A trial will soon get underway, to see if giving people different vaccines for their first and second doses, works as well as using the same vaccine twice. Vaccine Minister Nadhim Zahawi, told journalists this morning, that the purpose of the trial is to provide more flexibility with vaccine rollout and help deal with any potential disruption to supplies. I don’t believe him. This smells a bit. According to the BBC:
The Com-Cov study, run by the National Immunisation Schedule Evaluation Consortium, will involve more than 800 volunteers over the age of 50 in England. Some will receive the Oxford jab followed by the Pfizer vaccine or vice versa – four or 12 weeks apart. Other vaccines may be added as they are approved by regulators.
Currently, official guidance from the Joint Committee on Vaccination and Immunisation (JCVI) says that anyone already given the Pfizer-BioNTech or Oxford-AstraZeneca jab as part of the UK’s approved immunisation programme should get the same vaccine for both doses.
What’s really going on? Is this in any way necessary? The answer seems to be, not remotely. As we know, the UK has ordered a total of 407 million doses of seven of the most promising vaccines. Three of them have been approved by the MHRA. These include 100 million doses of the Oxford vaccine which is enough to inoculate 50 million people and 40 million Pfizer jabs. According to Health Secretary Matt Hancock, this is enough to cover the entire population. He’s also ordered millions of doses of the recently approved Moderna jab.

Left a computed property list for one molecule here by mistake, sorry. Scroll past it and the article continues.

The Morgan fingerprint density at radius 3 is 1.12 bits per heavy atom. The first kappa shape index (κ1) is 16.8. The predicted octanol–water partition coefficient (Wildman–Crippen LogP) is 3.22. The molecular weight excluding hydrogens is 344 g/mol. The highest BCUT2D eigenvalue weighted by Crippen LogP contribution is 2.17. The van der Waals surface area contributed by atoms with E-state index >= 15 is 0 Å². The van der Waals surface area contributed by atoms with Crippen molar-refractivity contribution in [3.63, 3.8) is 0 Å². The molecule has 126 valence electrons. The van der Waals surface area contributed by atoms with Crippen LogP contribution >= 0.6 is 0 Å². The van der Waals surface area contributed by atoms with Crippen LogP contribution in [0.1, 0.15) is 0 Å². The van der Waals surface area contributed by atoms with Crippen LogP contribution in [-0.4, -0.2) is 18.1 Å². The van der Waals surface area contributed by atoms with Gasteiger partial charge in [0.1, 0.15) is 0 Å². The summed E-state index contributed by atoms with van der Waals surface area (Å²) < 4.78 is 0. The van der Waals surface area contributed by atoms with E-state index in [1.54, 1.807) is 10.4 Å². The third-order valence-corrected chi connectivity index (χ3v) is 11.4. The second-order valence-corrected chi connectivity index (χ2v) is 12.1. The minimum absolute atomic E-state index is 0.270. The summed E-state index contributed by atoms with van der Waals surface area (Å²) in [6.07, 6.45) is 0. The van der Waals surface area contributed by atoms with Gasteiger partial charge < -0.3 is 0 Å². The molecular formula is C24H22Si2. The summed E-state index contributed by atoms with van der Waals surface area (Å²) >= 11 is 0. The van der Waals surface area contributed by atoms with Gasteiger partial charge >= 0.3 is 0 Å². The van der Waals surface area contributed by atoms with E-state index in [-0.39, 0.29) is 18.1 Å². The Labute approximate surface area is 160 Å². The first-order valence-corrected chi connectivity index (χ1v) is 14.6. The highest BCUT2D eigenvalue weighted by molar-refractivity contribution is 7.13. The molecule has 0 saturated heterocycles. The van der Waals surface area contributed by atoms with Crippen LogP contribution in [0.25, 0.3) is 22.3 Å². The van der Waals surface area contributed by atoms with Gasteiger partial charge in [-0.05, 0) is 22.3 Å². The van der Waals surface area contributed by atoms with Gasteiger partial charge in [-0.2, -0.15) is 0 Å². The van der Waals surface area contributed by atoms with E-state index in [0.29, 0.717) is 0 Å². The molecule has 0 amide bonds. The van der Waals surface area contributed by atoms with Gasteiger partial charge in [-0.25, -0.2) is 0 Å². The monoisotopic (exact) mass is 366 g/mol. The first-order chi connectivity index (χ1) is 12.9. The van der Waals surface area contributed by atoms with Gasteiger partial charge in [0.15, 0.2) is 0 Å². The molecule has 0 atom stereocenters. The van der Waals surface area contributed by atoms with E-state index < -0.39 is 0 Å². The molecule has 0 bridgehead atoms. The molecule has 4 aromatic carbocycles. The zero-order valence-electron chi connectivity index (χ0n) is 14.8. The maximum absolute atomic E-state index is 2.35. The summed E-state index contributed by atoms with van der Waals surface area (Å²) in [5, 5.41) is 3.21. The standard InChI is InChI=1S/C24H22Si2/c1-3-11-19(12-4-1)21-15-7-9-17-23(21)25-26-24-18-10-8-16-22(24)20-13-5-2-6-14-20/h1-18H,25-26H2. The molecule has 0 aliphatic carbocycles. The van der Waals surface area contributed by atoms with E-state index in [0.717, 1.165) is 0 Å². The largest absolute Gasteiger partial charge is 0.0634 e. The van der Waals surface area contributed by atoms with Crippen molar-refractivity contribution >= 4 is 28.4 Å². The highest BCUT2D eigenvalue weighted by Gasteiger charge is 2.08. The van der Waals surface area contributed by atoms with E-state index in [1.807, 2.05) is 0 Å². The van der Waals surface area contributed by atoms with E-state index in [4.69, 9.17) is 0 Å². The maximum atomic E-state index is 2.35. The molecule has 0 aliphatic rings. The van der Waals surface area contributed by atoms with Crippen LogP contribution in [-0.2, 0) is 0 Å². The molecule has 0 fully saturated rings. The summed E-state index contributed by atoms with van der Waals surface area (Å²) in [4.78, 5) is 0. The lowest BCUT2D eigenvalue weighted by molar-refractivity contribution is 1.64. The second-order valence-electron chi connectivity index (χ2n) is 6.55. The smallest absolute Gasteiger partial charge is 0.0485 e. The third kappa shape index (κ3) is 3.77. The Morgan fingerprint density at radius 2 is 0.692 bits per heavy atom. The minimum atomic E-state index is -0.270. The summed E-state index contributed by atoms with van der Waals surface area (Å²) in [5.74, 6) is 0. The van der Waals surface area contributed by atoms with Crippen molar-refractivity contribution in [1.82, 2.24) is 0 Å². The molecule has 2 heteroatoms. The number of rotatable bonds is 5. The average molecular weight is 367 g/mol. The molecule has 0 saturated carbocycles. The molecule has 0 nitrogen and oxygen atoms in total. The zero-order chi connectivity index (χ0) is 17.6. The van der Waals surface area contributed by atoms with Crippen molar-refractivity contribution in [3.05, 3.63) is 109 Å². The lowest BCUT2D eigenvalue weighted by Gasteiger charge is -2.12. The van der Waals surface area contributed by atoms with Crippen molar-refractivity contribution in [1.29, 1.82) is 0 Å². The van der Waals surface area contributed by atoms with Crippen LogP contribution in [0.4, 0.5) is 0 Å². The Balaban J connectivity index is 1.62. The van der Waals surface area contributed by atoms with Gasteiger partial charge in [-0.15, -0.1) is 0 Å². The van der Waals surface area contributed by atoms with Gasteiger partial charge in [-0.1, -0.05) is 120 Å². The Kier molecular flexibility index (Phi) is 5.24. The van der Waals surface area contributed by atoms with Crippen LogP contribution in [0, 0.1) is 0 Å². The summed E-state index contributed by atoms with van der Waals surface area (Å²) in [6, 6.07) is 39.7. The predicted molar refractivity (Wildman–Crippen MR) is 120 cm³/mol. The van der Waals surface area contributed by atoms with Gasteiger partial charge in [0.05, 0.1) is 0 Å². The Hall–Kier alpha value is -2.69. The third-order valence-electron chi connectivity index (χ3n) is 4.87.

You don’t need to be a mathematician to realise, that if 100 million Oxford/AstraZeneca jabs and 40 million Pfizer jabs are more than enough to inoculate the entire country, we’re going to have more than a quarter of a billion spare vaccines! Could this explain the decision to trial the mixing of the jabs? Could this also explain why paediatrician Anthony Costello (member of Independent SAGE) recommended this week, that all children are vaccinated even though kids are virtually untouched by Covid?
Might it also explain the hysteria around coronavirus mutations? These scare stories about the Kent mutation and the South African mutation are usually followed by hasty assurances that the vaccines will probably work against the new strains. That’s very convenient for those who sell these jabs and very convenient for a Health Secretary who has ordered close to half a billion of them. The same people who buy and sell the vaccines are the very same people who inform us of these new mutations! This really does smell you know, but hell will freeze over before the media in this country takes it on.